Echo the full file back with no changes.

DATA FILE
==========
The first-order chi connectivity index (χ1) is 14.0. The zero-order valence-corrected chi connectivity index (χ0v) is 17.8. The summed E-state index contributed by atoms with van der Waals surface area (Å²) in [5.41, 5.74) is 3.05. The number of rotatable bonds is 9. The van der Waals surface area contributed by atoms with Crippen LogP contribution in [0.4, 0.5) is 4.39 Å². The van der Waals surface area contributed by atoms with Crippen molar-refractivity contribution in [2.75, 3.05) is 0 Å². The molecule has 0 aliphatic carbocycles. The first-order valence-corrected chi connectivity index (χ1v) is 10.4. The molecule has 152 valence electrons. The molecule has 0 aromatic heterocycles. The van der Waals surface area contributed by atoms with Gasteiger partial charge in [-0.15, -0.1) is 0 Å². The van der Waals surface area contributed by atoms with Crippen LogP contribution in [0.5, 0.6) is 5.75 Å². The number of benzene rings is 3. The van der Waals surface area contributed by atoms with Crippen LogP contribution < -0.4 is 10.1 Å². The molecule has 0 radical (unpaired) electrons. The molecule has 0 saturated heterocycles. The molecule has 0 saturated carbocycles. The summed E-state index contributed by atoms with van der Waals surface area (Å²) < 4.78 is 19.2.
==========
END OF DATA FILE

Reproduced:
The first-order chi connectivity index (χ1) is 14.0. The zero-order valence-corrected chi connectivity index (χ0v) is 17.8. The summed E-state index contributed by atoms with van der Waals surface area (Å²) in [5.41, 5.74) is 3.05. The number of rotatable bonds is 9. The van der Waals surface area contributed by atoms with Crippen LogP contribution in [0.4, 0.5) is 4.39 Å². The van der Waals surface area contributed by atoms with Crippen molar-refractivity contribution in [2.75, 3.05) is 0 Å². The molecule has 0 aliphatic carbocycles. The first-order valence-corrected chi connectivity index (χ1v) is 10.4. The molecule has 152 valence electrons. The molecule has 0 aromatic heterocycles. The van der Waals surface area contributed by atoms with Gasteiger partial charge in [-0.15, -0.1) is 0 Å². The van der Waals surface area contributed by atoms with Crippen LogP contribution in [0.5, 0.6) is 5.75 Å². The number of benzene rings is 3. The van der Waals surface area contributed by atoms with Crippen LogP contribution < -0.4 is 10.1 Å². The molecule has 0 radical (unpaired) electrons. The molecule has 0 saturated heterocycles. The molecule has 0 saturated carbocycles. The summed E-state index contributed by atoms with van der Waals surface area (Å²) < 4.78 is 19.2.